Saturday, May 15, 2010

Just Black Bean Ravioli and Yesterday's Wine

Many years ago, while Susan and I were both exploring the counter-culture of the late Sixties and early Seventies our parents met and became best of friends. Particularly the Mom's. One of the common traits of both women was their unfailing ability to make friends with every shopkeeper with whom they did business. Since these relationships are reciprocal and they lived in the same neighborhood, it is not surprising that they did business with the same shopkeepers. One of those businesses was an automotive repair shop run by the Lucido family. Susan and I continued to business with them for years after we met and were married.

The story continues at the local White Rock Local Market which has started near our house. Susan has been buying pasta from Lucido's Pasta and Herbs and last week she finally popped the question. Sure enough, it's the same family. I've maintained for years that Dallas is the largest small town in the world. So tonight we had their Ravioli filled with Black Bean and Jalapeno. Tossed it with olive oil, butter and garlic; coated lightly with tomato sauce and it was delicious. The jalapeno was not spicy while eating the pasta, but the heat did aggregate and the mouth began to tingle. We washed it down with a cool, refreshing bottle of dry Rose'.

Spring brings many wonderful things. In the wine world it means rose' wine. Specifically dry rose' wine. Young, fresh, the first serious offerings from the harvest of the previous fall. (Apply your choice of metaphor for the magical rotation of the seasons here.)

In the retail world it means "get rid of last year's rose's!"

Conventional wisdom tells us that the fruit fades as the wine grows older and certainly no one would choose to pay full price for last year's wine when the new wine is on the shelf. So down come the prices. But what's in the bottle?

In the name of science, I picked up one of last years' bottles and that's what we had with our Ravioli. 2008 Mas Carlot. Mas Carlot is located in the Costieres de Nimes, on the Western Bank of the Rhone River. The wine is made from the typical Provencal varietals, Grenache, Syrah and Mourvedre and from grapes ripened for red wine. The juice is bled from the tanks during maceration when the desired color and flavor is attained, and then fermented to dryness. (Usually the same alcohol as the red wines.) Arrested maceration leaves higher apparent acidity which gives the wines their fresh crispness and creates dry, delicate fruit flavors of strawberries and raspberries, which can range as deep as black cherries, depending on the length of the maceration.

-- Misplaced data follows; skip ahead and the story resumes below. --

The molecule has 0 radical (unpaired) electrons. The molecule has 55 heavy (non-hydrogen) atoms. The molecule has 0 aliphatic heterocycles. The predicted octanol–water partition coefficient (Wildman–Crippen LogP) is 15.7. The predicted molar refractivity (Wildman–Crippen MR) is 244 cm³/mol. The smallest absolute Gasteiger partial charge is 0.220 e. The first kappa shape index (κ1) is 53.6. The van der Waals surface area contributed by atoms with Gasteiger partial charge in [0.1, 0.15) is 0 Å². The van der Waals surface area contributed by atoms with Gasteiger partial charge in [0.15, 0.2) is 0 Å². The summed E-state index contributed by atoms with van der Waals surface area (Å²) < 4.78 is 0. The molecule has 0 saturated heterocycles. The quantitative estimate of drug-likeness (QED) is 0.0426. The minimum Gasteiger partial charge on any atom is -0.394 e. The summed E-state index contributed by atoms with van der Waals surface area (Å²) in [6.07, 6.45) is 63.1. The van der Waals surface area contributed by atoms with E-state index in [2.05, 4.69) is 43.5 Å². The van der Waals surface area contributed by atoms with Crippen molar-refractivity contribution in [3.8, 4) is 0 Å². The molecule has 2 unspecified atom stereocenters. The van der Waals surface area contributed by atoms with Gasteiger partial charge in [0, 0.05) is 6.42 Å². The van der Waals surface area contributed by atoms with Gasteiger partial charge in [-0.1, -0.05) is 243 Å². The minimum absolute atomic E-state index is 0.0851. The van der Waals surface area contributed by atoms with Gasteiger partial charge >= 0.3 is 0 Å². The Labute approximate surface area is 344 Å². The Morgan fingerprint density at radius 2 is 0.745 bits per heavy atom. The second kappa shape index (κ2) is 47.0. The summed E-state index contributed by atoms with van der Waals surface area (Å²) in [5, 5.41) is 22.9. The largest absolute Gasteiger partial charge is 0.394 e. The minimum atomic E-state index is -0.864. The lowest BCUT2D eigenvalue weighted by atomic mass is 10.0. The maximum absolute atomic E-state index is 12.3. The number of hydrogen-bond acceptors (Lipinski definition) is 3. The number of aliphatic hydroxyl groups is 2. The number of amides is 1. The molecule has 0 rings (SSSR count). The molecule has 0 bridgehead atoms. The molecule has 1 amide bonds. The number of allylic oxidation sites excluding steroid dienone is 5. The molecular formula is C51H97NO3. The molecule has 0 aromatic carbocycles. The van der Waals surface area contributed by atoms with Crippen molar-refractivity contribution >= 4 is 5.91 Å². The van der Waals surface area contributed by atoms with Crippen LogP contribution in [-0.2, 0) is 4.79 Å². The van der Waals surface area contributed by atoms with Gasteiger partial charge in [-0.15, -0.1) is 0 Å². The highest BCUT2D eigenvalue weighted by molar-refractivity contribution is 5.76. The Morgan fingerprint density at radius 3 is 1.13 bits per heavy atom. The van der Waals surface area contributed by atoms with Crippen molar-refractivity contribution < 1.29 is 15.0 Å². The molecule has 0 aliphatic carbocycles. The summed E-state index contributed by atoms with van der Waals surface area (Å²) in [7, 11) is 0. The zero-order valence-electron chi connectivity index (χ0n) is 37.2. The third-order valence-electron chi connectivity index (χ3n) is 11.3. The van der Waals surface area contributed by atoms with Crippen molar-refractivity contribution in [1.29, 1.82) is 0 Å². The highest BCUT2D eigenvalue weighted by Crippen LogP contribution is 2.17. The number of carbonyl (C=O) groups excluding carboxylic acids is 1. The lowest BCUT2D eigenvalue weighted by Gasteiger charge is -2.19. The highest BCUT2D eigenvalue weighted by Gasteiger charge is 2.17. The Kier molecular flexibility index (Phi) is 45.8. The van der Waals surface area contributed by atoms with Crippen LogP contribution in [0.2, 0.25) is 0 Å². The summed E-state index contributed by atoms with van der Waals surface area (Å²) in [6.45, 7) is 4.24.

Interestingly, the Mas Carlot was a little disappointing when it arrived last spring. But it really showed well tonight. The fruit was clean and bright and the wine was crisp and refreshing. Color was pink with no hints of amber. It's possible that it's just been a long time since I had a bottle of rose, but the wine seemed better tonight than it did a year ago!

Anyway, at the drastically low prices, last year's wines are selling briskly. When the new container hits town, we'll be thirsty and ready for the new harvest to see us through the hot summer months!

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